Following the characteristic name and UUID are the properties and access parameters. Available access parameters may vary between Android and iOS platforms. The last option in the list can be used to set the initial value of the characteristic. The field can be left blank as well.

Add Descriptor

Adding a descriptor is similar to adding characteristic but with fewer properties available.

GATT Configurator Add Descriptor

Test View

Interoperability Test (IOP)

The Interoperability Test executes a sequence of BLE test cases against the Bluetooth - SoC Interoperability Test sample app running on selected EFR32 radio boards. It verifies the interoperability between the BLE hardware and the mobile device. Once the test sequence is finished, there's an option to share the results.

IOP Test Main IOP Test Start

More detailed information about IOP can be found in AN1346: Running the BLE Interoperability (IOP) Test Application Note and AN1309: Bluetooth Low Energy Interoperability Testing Report.

Demo View

The demo view shows a selection of demos that can be used to easily test sample apps provided in Simplicity Studio. Each demo is described in the following sections.

Demo View

Health Thermometer

This demo scans for devices that advertise the Health Thermometer service (UUID 0x1809). Once connected, it subscribes to indications from the Temperature Measurement characteristic (UUID 0x2A1C). As a result, the actual temperature value is displayed on the screen. You can switch between temperature units (Celsius and Fahrenheit).

Health Thermometer Searching

For more information, see the readme of the Bluetooth - SoC Thermometer sample application from Simplicity Studio or the Getting Started section of the Bluetooth documentation.

Connected Lighting

The Connected Lighting demo demonstrates the Dynamic Multiprotocol (DMP) capabilities of Silicon Labs' devices and software. It can control a DMP light node from a mobile and protocol-specific switch node (Zigbee, proprietary) while keeping the light status in sync across all devices. It requires two kits running dedicated sample apps which are documented in QSG155: Using the Silicon Labs Dynamic Multiprotocol Demonstration Applications in GSDK v2.x. Once launched, the demo scans for devices that are advertising themselves as a DMP node, running BLE and a second wireless protocol, for example Zigbee or Proprietary. Once the connection with the DMP node is established, the demo allows controlling the light on the DMP board by tapping the lightbulb icon. If you change the light status using the physical push button on the kits, the light status on the app is updated accordingly. Furthermore, the source of the last event is shown on the demo. For example, "Bluetooth" means the event was triggered by the mobile app while the "Proprietary" means that the light was toggled by the push button on the Switch board.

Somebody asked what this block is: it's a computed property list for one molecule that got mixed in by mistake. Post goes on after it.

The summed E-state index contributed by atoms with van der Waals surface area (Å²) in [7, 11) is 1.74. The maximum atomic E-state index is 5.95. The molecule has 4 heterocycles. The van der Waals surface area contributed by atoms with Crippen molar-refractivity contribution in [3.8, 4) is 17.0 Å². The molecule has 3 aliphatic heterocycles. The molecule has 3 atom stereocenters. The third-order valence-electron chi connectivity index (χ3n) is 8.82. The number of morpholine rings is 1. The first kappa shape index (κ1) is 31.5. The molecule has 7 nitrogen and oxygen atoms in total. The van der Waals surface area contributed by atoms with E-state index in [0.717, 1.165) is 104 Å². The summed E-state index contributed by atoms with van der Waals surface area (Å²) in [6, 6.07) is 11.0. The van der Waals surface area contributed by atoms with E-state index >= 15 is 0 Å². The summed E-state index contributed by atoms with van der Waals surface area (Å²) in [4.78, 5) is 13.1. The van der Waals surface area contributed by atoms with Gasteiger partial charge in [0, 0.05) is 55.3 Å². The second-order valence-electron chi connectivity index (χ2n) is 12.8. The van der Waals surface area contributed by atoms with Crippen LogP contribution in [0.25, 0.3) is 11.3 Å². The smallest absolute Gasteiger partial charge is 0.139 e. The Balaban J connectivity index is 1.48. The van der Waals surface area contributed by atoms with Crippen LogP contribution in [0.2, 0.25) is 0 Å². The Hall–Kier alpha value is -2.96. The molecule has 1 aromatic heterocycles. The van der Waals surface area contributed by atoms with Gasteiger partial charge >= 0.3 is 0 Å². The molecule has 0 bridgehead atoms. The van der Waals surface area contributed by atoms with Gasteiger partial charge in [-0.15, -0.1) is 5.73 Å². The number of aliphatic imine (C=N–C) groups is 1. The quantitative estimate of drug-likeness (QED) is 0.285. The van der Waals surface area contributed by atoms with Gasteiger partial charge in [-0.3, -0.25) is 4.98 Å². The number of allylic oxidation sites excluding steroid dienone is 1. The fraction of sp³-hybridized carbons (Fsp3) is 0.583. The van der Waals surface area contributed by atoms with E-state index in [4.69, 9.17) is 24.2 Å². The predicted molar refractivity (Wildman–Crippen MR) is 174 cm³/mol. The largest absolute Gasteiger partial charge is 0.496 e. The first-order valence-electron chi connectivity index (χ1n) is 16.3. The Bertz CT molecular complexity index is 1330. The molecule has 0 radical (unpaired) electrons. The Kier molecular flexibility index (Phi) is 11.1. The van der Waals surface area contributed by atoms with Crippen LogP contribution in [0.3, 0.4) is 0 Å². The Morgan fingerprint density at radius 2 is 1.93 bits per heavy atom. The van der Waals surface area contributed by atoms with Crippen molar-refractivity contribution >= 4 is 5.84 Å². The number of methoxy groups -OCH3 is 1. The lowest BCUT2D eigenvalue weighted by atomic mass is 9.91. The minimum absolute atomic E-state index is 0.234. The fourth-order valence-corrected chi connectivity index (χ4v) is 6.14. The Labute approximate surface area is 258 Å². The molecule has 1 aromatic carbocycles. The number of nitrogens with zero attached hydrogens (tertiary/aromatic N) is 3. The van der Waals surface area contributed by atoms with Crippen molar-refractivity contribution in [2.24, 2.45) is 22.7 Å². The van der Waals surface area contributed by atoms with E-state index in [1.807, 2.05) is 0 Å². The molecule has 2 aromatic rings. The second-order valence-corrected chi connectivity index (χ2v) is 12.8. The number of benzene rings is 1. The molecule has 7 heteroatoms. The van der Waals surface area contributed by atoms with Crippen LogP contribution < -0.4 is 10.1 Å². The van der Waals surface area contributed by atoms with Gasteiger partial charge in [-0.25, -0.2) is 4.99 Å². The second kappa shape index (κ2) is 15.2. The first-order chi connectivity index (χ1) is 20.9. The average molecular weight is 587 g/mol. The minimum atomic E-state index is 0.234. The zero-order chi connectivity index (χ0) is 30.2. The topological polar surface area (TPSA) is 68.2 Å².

Connected Lightning Search

For more information, see the readme of the Bluetooth - SoC Light Standard DMP Micrium OS sample application from Simplicity Studio.

Range Test

The Range Test demo can visualize the RSSI and other RF performance data on the mobile phone while running the Range Test sample application on two Silicon Labs radio boards. The mobile app is first used to set up the TX and RX node parameters. Then, it can present all the meaningful RF data during the test. Once launched, the demo scans for devices that are advertising themselves as a Range Test nodes. After the nodes start performing the range test, the mobile app displays the performance data from the RX node.

Range Test Search Range Test Tx Mode

For more information, see the readme of the Flex (RAIL) - Range Test DMP sample application from Simplicity Studio. The Range Test Demo is also documented in UG471: Flex SDK v3.x Range Test Demo User's Guide.


The Blinky demo is the "Hello World" of BLE. Once launched, the demo scans for devices advertising themselves as a Blinky Example or Thunderboard device. Once connected to a compatible device, you can control the dedicated LED and observe the current state of the button located on the Silicon Labs development kit.

Blinky Search

For more information, refer to the readme file of the Bluetooth - SoC Blinky or Bluetooth - SoC Thunderboard sample application from Simplicity Studio.


The Throughput demo allows measuring throughput between compatible Silicon Labs Development Board and the mobile phone, in both directions. Once launched, the demo scans for devices that are advertising themselves as a Throughput Example. Once connected, you can visualize the data throughput between the devices, which includes receiving data from EFR32 (triggered by button press on the kit) or sending data to the kit (triggered from the demo view).

Throughput Search

For more information, see the readme of the Bluetooth - SoC Throughput sample application from Simplicity Studio.


The Motion demo displays the accelerometer data in a user-friendly way. It shows the raw values of the Orientation and Acceleration data together with a nice animation of the board orientation. Once launched, the demo scans for Thunderboard devices.

Motion Search

For more information, see the readme of the Bluetooth - SoC Thunderboard sample application from Simplicity Studio.


The Environment demo displays a collection of sensor data read from a compatible Silicon Labs development kit. Once launched, the demo scans for Thunderboard devices. Once connected, the app presents readings from environmental sensors like:

The list of tiles presented in the Environment demo depends on what is supported by the connected kit.

Environment Search

For more information, see the readme of the Bluetooth - SoC Thunderboard sample application from Simplicity Studio.

Wi-Fi Commissioning

The Wi-Fi Commissioning demo displays a list of Wi-Fi access points scanned by the EVK board and allows connection to them once correct credentials are provided. The current state of the access point is displayed as a red/green dot for disconnected/connected state. For more information about setup, see Updating RS9116W Firmware and Getting Started with an EFx32 Host.

Settings View

The Settings View contains useful links to:

The current app version is also displayed at the bottom.